Passover

The Black Angels

Passover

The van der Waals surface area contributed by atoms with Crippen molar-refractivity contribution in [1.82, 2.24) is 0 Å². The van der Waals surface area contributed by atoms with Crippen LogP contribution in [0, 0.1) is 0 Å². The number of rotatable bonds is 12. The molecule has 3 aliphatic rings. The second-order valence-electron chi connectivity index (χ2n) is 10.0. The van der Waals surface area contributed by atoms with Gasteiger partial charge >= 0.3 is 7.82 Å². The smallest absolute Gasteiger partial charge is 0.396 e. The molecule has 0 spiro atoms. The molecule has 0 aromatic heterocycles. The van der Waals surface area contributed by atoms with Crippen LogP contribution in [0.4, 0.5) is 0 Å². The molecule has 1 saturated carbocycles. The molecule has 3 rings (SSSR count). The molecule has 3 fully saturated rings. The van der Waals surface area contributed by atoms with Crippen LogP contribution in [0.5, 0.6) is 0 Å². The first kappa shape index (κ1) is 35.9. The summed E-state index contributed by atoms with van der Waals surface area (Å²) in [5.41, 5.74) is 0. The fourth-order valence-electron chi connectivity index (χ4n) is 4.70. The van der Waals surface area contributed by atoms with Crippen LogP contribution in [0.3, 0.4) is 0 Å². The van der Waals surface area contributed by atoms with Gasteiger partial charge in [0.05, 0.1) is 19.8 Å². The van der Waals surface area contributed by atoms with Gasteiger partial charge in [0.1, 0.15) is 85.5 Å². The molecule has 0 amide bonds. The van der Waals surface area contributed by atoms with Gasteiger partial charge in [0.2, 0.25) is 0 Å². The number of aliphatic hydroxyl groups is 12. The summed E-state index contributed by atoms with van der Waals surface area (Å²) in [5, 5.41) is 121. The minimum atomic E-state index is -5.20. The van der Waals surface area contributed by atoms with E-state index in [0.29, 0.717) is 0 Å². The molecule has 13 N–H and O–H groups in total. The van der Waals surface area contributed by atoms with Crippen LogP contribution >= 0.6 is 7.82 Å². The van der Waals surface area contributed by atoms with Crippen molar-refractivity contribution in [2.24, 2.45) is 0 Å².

Some of ’60s psychedelia’s most ominous and most joyous moments came in AM radio hits that carried a whiff of bandwagon jumping, if not outright bubblegum chewing. Austin’s Black Angels carry that tradition forward, teetering on a line between severity and silliness that recalls the Doors, the Jesus and Mary Chain and early Psychedelic Furs. Passover, though, also connects its droogish evocations of Vietnam to the warring ’00s; from “Young Men Dead” to “The Sniper at the Gates of Heaven” and “Bloodhounds on My Trail,” the record feels shadowed by action on the streets of Baghdad. The Angels lighten up, relatively, for the beer-sodden Cramps-style stomp of “Better Off Alone.” Regardless of what you make of Alex Maas’ foreboding mutters, the fuzzy, wah-wahed-drenched guitars and smacking drums will feed your head.

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